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Power Electronics, Electric Drives & Control for Automotive Electric Systems

Drives & Control Systems Technology Group, CSIR-Central Mechanical Engineering Research Institute,
Durgapur

Preamble
Renewed apprehensions about increasing energy cost, energy dependence and environmental damage
is expected to dramatically shift the future mode of transportation in favor of electric vehicles.
Emerging global concerns about reducing vehicle emission and more stringent air pollution
regulations are further expected to tilt the balance in favor of electric vehicles, and the future market
size of electric vehicles worldwide would be enormous. In this regard, Govt. of Indias premier think
tank Niti Aayog is drawing up details of the plan to promote usage and convert most vehicles to
electric by 2030. In this context CSIR, Indias premier public sector R&D body can work in
collaboration with Industry for development of reliable, affordable and efficient EVs (Electric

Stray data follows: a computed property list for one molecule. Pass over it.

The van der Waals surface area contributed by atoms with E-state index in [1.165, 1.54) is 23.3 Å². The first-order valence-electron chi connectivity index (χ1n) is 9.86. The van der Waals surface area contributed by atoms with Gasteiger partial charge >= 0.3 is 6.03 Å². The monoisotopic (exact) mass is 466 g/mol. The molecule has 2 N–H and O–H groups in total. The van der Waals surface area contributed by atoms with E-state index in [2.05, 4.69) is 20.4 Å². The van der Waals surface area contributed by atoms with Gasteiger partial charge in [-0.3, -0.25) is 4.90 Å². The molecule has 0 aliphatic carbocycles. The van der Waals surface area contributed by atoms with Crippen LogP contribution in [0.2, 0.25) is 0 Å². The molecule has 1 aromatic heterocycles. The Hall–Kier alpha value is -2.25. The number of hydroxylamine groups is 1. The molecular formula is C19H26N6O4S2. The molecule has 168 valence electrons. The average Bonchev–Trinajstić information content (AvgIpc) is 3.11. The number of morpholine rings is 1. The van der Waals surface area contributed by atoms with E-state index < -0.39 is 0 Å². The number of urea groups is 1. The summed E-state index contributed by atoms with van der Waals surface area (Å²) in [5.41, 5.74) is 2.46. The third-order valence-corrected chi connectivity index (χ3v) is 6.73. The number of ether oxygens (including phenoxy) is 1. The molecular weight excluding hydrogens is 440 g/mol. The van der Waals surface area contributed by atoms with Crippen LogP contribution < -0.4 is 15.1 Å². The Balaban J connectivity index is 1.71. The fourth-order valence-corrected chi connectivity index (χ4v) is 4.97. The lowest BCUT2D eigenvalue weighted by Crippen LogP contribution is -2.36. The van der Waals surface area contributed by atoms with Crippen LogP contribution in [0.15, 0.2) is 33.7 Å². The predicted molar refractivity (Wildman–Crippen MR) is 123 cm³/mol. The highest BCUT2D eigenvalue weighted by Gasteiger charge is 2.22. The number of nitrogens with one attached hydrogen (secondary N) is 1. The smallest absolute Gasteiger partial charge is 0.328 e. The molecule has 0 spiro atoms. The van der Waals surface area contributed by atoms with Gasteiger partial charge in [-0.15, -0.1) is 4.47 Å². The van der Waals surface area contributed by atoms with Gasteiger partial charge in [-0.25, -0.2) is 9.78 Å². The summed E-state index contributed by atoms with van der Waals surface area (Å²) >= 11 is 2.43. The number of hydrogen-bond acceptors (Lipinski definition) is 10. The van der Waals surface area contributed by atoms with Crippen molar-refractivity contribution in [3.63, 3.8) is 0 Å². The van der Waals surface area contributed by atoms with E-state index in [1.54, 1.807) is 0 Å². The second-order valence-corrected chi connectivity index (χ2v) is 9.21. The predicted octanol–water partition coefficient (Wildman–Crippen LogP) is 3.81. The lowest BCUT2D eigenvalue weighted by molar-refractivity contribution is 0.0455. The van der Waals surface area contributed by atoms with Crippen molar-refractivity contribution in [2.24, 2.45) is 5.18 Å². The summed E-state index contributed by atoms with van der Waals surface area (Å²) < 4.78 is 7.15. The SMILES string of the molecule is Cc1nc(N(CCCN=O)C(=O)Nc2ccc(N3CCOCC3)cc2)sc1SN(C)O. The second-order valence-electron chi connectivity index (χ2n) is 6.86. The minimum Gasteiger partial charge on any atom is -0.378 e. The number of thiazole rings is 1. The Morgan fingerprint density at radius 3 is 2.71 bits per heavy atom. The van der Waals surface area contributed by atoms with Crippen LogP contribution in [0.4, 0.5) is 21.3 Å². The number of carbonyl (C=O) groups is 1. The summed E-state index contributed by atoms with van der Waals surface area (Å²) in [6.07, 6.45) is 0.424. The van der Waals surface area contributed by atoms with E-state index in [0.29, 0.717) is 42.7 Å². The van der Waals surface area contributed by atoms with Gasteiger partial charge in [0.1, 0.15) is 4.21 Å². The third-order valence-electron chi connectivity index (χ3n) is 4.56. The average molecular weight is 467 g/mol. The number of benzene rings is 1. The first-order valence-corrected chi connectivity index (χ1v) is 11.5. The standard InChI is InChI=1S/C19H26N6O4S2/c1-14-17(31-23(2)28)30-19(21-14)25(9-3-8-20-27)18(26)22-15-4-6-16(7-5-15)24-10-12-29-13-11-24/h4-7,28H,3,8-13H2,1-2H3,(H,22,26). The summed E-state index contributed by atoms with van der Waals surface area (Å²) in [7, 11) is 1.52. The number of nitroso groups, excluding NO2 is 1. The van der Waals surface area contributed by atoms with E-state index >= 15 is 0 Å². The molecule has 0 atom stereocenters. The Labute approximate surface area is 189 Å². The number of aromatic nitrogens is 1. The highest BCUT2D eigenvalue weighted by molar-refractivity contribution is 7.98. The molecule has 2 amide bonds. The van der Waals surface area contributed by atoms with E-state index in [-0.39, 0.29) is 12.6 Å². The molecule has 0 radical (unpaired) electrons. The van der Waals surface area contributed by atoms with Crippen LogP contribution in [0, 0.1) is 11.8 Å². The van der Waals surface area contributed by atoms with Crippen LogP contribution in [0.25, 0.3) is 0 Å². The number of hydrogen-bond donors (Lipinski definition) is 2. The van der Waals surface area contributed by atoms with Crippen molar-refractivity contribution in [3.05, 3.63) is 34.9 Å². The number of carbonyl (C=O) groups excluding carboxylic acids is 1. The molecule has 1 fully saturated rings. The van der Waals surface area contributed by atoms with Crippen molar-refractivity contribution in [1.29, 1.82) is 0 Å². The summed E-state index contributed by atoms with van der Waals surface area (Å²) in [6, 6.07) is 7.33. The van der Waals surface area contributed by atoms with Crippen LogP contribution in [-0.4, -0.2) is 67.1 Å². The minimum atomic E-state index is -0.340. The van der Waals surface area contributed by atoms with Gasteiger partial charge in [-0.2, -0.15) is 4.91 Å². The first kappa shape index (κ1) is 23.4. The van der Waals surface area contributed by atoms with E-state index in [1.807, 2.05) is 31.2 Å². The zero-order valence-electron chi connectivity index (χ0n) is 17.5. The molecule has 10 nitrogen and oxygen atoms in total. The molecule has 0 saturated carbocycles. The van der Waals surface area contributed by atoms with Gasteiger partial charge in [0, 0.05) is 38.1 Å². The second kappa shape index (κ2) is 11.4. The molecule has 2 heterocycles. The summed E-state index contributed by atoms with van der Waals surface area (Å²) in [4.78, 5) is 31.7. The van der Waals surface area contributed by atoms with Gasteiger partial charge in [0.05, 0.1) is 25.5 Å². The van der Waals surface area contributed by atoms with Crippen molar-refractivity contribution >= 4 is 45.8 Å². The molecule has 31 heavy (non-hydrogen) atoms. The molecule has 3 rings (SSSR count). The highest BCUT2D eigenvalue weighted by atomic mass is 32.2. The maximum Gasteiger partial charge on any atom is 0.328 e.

Vehicles) that meet consumer performance and price expectations thereby helping India to emerge as
a leader in the EV(Electric Vehicle) in the world.

Success of Electric vehicle depends upon development of many technologies ranging from vehicle
body design, ergonomics, chassis design, energy storage systems, electric propulsion, battery charging
etc. The CSIR-Central Mechancial Engineering Research Institute (CSIR-CMERI) team of researchers
have capability in the design and development of appropriate power electronics & Electric Drive
technologies related to vehicle propulsion & battery charging. Drives & Control Systems Technology
Group(DCSTG) at CSIR-CMERI has expertise in the following R&D verticals :
1. Power components for Electric Drive trains.
2. EV Battery Charging.

1. Power Components for Electric Drive trains


1.1. Technical Background

Figure 1: Power Components of drive train with conventional mechanical differential

Different power components of drive train with conventional mechanical differential are shown in